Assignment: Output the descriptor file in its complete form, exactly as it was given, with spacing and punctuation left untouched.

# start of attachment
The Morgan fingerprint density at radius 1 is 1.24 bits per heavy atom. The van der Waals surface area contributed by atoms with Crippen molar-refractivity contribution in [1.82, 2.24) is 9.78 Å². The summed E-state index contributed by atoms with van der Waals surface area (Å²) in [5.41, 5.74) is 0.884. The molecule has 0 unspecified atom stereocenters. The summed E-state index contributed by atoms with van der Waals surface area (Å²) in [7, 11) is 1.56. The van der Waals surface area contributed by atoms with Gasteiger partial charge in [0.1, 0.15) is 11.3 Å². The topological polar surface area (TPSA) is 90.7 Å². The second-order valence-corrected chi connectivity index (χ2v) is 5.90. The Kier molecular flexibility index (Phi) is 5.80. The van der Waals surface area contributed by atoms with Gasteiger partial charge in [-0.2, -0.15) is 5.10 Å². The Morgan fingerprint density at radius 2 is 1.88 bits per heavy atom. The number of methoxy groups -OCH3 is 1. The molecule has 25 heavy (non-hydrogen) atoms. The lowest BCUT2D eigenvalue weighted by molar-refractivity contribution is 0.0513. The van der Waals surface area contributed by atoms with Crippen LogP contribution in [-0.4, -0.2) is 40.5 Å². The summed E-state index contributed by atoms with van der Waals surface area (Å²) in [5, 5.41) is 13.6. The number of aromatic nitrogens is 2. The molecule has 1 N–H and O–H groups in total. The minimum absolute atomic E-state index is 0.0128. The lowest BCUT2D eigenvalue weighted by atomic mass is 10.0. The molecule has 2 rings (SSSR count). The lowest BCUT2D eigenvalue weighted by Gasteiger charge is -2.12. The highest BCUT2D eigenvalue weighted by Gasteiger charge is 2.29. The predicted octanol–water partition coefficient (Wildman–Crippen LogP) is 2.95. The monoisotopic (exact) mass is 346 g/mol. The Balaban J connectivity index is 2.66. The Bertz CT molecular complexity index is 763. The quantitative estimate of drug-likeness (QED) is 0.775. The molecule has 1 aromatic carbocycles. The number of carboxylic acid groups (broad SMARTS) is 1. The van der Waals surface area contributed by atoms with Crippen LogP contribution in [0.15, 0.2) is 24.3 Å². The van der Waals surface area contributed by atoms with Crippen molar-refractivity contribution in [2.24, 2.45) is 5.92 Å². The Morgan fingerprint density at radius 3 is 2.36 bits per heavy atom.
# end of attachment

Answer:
The Morgan fingerprint density at radius 1 is 1.24 bits per heavy atom. The van der Waals surface area contributed by atoms with Crippen molar-refractivity contribution in [1.82, 2.24) is 9.78 Å². The summed E-state index contributed by atoms with van der Waals surface area (Å²) in [5.41, 5.74) is 0.884. The molecule has 0 unspecified atom stereocenters. The summed E-state index contributed by atoms with van der Waals surface area (Å²) in [7, 11) is 1.56. The van der Waals surface area contributed by atoms with Gasteiger partial charge in [0.1, 0.15) is 11.3 Å². The topological polar surface area (TPSA) is 90.7 Å². The second-order valence-corrected chi connectivity index (χ2v) is 5.90. The Kier molecular flexibility index (Phi) is 5.80. The van der Waals surface area contributed by atoms with Gasteiger partial charge in [-0.2, -0.15) is 5.10 Å². The Morgan fingerprint density at radius 2 is 1.88 bits per heavy atom. The number of methoxy groups -OCH3 is 1. The molecule has 25 heavy (non-hydrogen) atoms. The lowest BCUT2D eigenvalue weighted by molar-refractivity contribution is 0.0513. The van der Waals surface area contributed by atoms with Crippen LogP contribution in [-0.4, -0.2) is 40.5 Å². The summed E-state index contributed by atoms with van der Waals surface area (Å²) in [5, 5.41) is 13.6. The number of aromatic nitrogens is 2. The molecule has 1 N–H and O–H groups in total. The minimum absolute atomic E-state index is 0.0128. The lowest BCUT2D eigenvalue weighted by atomic mass is 10.0. The molecule has 2 rings (SSSR count). The lowest BCUT2D eigenvalue weighted by Gasteiger charge is -2.12. The highest BCUT2D eigenvalue weighted by Gasteiger charge is 2.29. The predicted octanol–water partition coefficient (Wildman–Crippen LogP) is 2.95. The monoisotopic (exact) mass is 346 g/mol. The Balaban J connectivity index is 2.66. The Bertz CT molecular complexity index is 763. The quantitative estimate of drug-likeness (QED) is 0.775. The molecule has 1 aromatic carbocycles. The number of carboxylic acid groups (broad SMARTS) is 1. The van der Waals surface area contributed by atoms with Crippen LogP contribution in [0.15, 0.2) is 24.3 Å². The van der Waals surface area contributed by atoms with Crippen molar-refractivity contribution in [2.24, 2.45) is 5.92 Å². The Morgan fingerprint density at radius 3 is 2.36 bits per heavy atom.